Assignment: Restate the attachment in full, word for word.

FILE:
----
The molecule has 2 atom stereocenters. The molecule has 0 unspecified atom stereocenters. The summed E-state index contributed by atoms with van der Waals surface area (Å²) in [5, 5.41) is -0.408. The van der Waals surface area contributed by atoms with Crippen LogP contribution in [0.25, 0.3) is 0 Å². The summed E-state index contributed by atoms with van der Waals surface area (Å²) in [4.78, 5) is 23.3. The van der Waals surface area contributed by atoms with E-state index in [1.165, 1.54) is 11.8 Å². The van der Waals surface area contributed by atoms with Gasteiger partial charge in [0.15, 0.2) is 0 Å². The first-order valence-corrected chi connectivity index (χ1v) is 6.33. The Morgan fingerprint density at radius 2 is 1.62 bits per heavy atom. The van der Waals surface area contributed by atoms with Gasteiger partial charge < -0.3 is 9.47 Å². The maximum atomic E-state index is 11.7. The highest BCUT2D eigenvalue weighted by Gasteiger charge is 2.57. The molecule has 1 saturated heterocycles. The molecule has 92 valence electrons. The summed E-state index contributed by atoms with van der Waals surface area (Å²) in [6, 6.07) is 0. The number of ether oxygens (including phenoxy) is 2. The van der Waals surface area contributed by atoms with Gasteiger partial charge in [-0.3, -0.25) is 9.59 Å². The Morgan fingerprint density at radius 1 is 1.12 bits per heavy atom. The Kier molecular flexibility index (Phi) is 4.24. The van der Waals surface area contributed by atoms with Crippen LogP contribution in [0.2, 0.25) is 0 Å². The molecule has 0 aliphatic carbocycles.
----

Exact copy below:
The molecule has 2 atom stereocenters. The molecule has 0 unspecified atom stereocenters. The summed E-state index contributed by atoms with van der Waals surface area (Å²) in [5, 5.41) is -0.408. The van der Waals surface area contributed by atoms with Crippen LogP contribution in [0.25, 0.3) is 0 Å². The summed E-state index contributed by atoms with van der Waals surface area (Å²) in [4.78, 5) is 23.3. The van der Waals surface area contributed by atoms with E-state index in [1.165, 1.54) is 11.8 Å². The van der Waals surface area contributed by atoms with Gasteiger partial charge in [0.15, 0.2) is 0 Å². The first-order valence-corrected chi connectivity index (χ1v) is 6.33. The Morgan fingerprint density at radius 2 is 1.62 bits per heavy atom. The van der Waals surface area contributed by atoms with Gasteiger partial charge < -0.3 is 9.47 Å². The maximum atomic E-state index is 11.7. The highest BCUT2D eigenvalue weighted by Gasteiger charge is 2.57. The molecule has 1 saturated heterocycles. The molecule has 92 valence electrons. The summed E-state index contributed by atoms with van der Waals surface area (Å²) in [6, 6.07) is 0. The number of ether oxygens (including phenoxy) is 2. The van der Waals surface area contributed by atoms with Gasteiger partial charge in [-0.3, -0.25) is 9.59 Å². The Morgan fingerprint density at radius 1 is 1.12 bits per heavy atom. The Kier molecular flexibility index (Phi) is 4.24. The van der Waals surface area contributed by atoms with Crippen LogP contribution in [0.2, 0.25) is 0 Å². The molecule has 0 aliphatic carbocycles.